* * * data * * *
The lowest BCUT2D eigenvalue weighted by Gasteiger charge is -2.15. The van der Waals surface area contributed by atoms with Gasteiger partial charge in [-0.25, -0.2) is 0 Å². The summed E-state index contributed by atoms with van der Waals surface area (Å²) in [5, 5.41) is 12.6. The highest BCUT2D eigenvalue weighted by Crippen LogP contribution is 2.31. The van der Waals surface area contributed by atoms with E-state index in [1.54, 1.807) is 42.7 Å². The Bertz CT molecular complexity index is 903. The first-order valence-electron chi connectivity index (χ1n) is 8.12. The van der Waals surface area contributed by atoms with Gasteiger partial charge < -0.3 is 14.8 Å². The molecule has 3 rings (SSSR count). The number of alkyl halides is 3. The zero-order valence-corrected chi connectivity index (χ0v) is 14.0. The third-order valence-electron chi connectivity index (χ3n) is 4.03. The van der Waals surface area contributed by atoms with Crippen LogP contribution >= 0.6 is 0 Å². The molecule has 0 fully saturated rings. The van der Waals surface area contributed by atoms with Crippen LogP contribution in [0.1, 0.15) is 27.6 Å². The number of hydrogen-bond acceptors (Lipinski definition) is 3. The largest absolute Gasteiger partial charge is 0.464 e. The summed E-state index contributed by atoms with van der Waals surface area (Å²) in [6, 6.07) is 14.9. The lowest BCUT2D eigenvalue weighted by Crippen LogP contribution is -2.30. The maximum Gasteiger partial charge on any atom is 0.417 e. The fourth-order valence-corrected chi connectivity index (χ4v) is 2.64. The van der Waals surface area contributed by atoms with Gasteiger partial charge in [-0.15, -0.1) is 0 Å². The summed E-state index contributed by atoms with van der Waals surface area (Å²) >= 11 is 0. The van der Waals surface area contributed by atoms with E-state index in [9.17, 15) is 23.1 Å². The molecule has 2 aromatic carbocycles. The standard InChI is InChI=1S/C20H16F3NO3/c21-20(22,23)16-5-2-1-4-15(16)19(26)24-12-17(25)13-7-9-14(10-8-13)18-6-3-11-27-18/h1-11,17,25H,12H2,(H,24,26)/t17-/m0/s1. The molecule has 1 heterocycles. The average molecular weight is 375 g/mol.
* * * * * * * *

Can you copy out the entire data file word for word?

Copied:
The lowest BCUT2D eigenvalue weighted by Gasteiger charge is -2.15. The van der Waals surface area contributed by atoms with Gasteiger partial charge in [-0.25, -0.2) is 0 Å². The summed E-state index contributed by atoms with van der Waals surface area (Å²) in [5, 5.41) is 12.6. The highest BCUT2D eigenvalue weighted by Crippen LogP contribution is 2.31. The van der Waals surface area contributed by atoms with E-state index in [1.54, 1.807) is 42.7 Å². The Bertz CT molecular complexity index is 903. The first-order valence-electron chi connectivity index (χ1n) is 8.12. The van der Waals surface area contributed by atoms with Gasteiger partial charge < -0.3 is 14.8 Å². The molecule has 3 rings (SSSR count). The number of alkyl halides is 3. The zero-order valence-corrected chi connectivity index (χ0v) is 14.0. The third-order valence-electron chi connectivity index (χ3n) is 4.03. The van der Waals surface area contributed by atoms with Crippen LogP contribution >= 0.6 is 0 Å². The molecule has 0 fully saturated rings. The van der Waals surface area contributed by atoms with Crippen LogP contribution in [0.1, 0.15) is 27.6 Å². The number of hydrogen-bond acceptors (Lipinski definition) is 3. The largest absolute Gasteiger partial charge is 0.464 e. The summed E-state index contributed by atoms with van der Waals surface area (Å²) in [6, 6.07) is 14.9. The lowest BCUT2D eigenvalue weighted by Crippen LogP contribution is -2.30. The maximum Gasteiger partial charge on any atom is 0.417 e. The fourth-order valence-corrected chi connectivity index (χ4v) is 2.64. The van der Waals surface area contributed by atoms with Gasteiger partial charge in [-0.15, -0.1) is 0 Å². The summed E-state index contributed by atoms with van der Waals surface area (Å²) >= 11 is 0. The van der Waals surface area contributed by atoms with E-state index in [9.17, 15) is 23.1 Å². The molecule has 2 aromatic carbocycles. The standard InChI is InChI=1S/C20H16F3NO3/c21-20(22,23)16-5-2-1-4-15(16)19(26)24-12-17(25)13-7-9-14(10-8-13)18-6-3-11-27-18/h1-11,17,25H,12H2,(H,24,26)/t17-/m0/s1. The molecule has 1 heterocycles. The average molecular weight is 375 g/mol.